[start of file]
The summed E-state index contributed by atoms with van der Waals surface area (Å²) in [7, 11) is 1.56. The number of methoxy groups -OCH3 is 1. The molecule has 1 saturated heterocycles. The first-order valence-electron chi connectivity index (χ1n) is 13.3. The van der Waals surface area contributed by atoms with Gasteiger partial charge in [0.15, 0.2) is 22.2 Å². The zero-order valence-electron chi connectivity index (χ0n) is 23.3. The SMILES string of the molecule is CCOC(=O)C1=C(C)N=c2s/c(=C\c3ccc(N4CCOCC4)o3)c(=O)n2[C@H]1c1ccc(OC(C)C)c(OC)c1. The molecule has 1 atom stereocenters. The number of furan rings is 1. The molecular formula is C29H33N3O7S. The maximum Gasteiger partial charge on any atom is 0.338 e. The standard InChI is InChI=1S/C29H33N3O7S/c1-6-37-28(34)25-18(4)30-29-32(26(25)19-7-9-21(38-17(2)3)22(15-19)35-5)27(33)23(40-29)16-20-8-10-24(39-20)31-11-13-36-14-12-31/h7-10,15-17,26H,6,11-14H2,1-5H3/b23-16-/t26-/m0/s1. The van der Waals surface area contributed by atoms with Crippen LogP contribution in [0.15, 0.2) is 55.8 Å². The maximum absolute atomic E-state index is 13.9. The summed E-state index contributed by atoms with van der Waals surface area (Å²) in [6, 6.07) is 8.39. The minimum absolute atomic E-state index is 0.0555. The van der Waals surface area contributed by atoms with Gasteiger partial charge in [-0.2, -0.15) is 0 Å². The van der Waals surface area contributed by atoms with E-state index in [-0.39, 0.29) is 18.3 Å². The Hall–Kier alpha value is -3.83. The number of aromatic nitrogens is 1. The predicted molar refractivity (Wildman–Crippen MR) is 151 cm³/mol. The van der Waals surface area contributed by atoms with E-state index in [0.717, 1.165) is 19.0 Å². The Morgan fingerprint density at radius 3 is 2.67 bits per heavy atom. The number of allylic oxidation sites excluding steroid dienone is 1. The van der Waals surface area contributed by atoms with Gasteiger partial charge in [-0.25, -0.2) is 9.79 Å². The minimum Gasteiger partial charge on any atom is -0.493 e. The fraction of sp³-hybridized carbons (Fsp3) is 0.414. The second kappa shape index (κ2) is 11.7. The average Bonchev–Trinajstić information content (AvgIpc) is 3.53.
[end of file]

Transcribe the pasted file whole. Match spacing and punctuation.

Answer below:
The summed E-state index contributed by atoms with van der Waals surface area (Å²) in [7, 11) is 1.56. The number of methoxy groups -OCH3 is 1. The molecule has 1 saturated heterocycles. The first-order valence-electron chi connectivity index (χ1n) is 13.3. The van der Waals surface area contributed by atoms with Gasteiger partial charge in [0.15, 0.2) is 22.2 Å². The zero-order valence-electron chi connectivity index (χ0n) is 23.3. The SMILES string of the molecule is CCOC(=O)C1=C(C)N=c2s/c(=C\c3ccc(N4CCOCC4)o3)c(=O)n2[C@H]1c1ccc(OC(C)C)c(OC)c1. The molecule has 1 atom stereocenters. The number of furan rings is 1. The molecular formula is C29H33N3O7S. The maximum Gasteiger partial charge on any atom is 0.338 e. The standard InChI is InChI=1S/C29H33N3O7S/c1-6-37-28(34)25-18(4)30-29-32(26(25)19-7-9-21(38-17(2)3)22(15-19)35-5)27(33)23(40-29)16-20-8-10-24(39-20)31-11-13-36-14-12-31/h7-10,15-17,26H,6,11-14H2,1-5H3/b23-16-/t26-/m0/s1. The van der Waals surface area contributed by atoms with Crippen LogP contribution in [0.15, 0.2) is 55.8 Å². The maximum absolute atomic E-state index is 13.9. The summed E-state index contributed by atoms with van der Waals surface area (Å²) in [6, 6.07) is 8.39. The minimum absolute atomic E-state index is 0.0555. The van der Waals surface area contributed by atoms with Gasteiger partial charge in [-0.2, -0.15) is 0 Å². The van der Waals surface area contributed by atoms with E-state index in [-0.39, 0.29) is 18.3 Å². The Hall–Kier alpha value is -3.83. The number of aromatic nitrogens is 1. The predicted molar refractivity (Wildman–Crippen MR) is 151 cm³/mol. The van der Waals surface area contributed by atoms with E-state index in [0.717, 1.165) is 19.0 Å². The Morgan fingerprint density at radius 3 is 2.67 bits per heavy atom. The number of allylic oxidation sites excluding steroid dienone is 1. The van der Waals surface area contributed by atoms with Gasteiger partial charge in [-0.25, -0.2) is 9.79 Å². The minimum Gasteiger partial charge on any atom is -0.493 e. The fraction of sp³-hybridized carbons (Fsp3) is 0.414. The second kappa shape index (κ2) is 11.7. The average Bonchev–Trinajstić information content (AvgIpc) is 3.53.